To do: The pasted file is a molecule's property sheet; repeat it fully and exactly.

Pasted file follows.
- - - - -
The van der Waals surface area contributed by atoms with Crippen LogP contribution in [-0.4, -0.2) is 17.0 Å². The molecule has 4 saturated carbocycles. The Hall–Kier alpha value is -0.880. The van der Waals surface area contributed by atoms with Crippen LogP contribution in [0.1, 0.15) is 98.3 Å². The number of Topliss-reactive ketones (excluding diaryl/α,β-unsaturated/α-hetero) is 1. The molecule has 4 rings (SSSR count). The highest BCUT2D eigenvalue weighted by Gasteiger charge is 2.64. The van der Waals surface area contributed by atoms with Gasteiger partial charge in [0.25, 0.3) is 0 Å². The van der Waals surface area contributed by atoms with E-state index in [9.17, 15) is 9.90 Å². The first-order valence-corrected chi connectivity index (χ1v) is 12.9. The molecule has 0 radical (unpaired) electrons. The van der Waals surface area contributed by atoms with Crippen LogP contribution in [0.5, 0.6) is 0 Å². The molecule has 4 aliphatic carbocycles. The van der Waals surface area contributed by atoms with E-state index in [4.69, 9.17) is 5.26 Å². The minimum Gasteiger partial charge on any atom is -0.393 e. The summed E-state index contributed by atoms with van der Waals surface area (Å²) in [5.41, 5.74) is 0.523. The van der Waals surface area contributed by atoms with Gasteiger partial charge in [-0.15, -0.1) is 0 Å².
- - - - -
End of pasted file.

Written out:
The van der Waals surface area contributed by atoms with Crippen LogP contribution in [-0.4, -0.2) is 17.0 Å². The molecule has 4 saturated carbocycles. The Hall–Kier alpha value is -0.880. The van der Waals surface area contributed by atoms with Crippen LogP contribution in [0.1, 0.15) is 98.3 Å². The number of Topliss-reactive ketones (excluding diaryl/α,β-unsaturated/α-hetero) is 1. The molecule has 4 rings (SSSR count). The highest BCUT2D eigenvalue weighted by Gasteiger charge is 2.64. The van der Waals surface area contributed by atoms with Gasteiger partial charge in [0.25, 0.3) is 0 Å². The van der Waals surface area contributed by atoms with E-state index in [9.17, 15) is 9.90 Å². The first-order valence-corrected chi connectivity index (χ1v) is 12.9. The molecule has 0 radical (unpaired) electrons. The van der Waals surface area contributed by atoms with Crippen LogP contribution in [0.5, 0.6) is 0 Å². The molecule has 4 aliphatic carbocycles. The van der Waals surface area contributed by atoms with E-state index in [4.69, 9.17) is 5.26 Å². The minimum Gasteiger partial charge on any atom is -0.393 e. The summed E-state index contributed by atoms with van der Waals surface area (Å²) in [5.41, 5.74) is 0.523. The van der Waals surface area contributed by atoms with Gasteiger partial charge in [-0.15, -0.1) is 0 Å².